C-T 2019 AREA HS FOOTBALL PREVIEWS: Offseason injury to would-be returning starting quarterback, daunting early slate will complicate Stevens' third year in charge of Bulldogs

BROOKFIELD, Mo. — Regaining gridiron traction in the wake of posting only three wins the past two seasons combined is the immediate assignment for third-year Brookfield High Bulldogs head coach Scott Stevens this fall.
Owner of one of the more-successful football heritages in north Missouri, Brookfield is not used to such a predicament, so time probably isn’t an ally of Stevens, who came in two years ago from Trenton with no prior head coaching experience.
That the Bulldogs exited last season with only one tally mark in the “wins” column does not fully reflect their level of competitiveness against a very tough schedule which saw six of BHS’ nine regular-season opponents post seven or more victories. Especially brutal was the opening stretch in which the first four foes finished a composite 36-10.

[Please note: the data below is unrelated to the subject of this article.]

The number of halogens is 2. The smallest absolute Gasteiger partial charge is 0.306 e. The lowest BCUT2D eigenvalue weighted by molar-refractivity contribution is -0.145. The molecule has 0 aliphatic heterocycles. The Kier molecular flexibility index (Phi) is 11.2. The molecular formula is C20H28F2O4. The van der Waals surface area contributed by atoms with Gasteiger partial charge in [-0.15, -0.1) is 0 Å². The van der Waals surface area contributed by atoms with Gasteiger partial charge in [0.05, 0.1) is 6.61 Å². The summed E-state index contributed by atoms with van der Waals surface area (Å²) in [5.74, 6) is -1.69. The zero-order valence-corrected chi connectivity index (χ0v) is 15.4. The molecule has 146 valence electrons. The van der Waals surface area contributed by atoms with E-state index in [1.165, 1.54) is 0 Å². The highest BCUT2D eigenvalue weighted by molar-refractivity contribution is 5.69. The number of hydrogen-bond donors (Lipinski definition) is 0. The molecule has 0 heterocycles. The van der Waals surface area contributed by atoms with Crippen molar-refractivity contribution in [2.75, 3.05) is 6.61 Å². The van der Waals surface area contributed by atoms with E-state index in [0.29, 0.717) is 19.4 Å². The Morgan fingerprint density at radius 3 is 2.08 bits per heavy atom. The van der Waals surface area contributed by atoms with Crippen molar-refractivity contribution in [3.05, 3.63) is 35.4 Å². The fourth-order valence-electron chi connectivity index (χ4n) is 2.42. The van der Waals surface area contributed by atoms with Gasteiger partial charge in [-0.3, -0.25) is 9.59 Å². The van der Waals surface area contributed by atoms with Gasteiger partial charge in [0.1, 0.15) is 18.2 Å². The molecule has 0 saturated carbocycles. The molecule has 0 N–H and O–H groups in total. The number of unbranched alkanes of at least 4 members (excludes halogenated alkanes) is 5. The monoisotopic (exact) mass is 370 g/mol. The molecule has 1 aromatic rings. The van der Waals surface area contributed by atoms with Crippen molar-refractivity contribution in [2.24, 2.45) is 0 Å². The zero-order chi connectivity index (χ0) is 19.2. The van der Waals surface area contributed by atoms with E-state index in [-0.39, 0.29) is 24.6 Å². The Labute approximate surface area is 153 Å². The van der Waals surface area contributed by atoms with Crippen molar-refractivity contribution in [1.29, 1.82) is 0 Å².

Even with a veteran group that held its own, losses to Palmyra, Monroe City, Marceline, and Lexington left Brookfield still winless at midseason and it never recovered.
“We started very strong with three really close losses to three very good teams,” recalls Stevens. “In those three games, we lost by a combined 12 points.”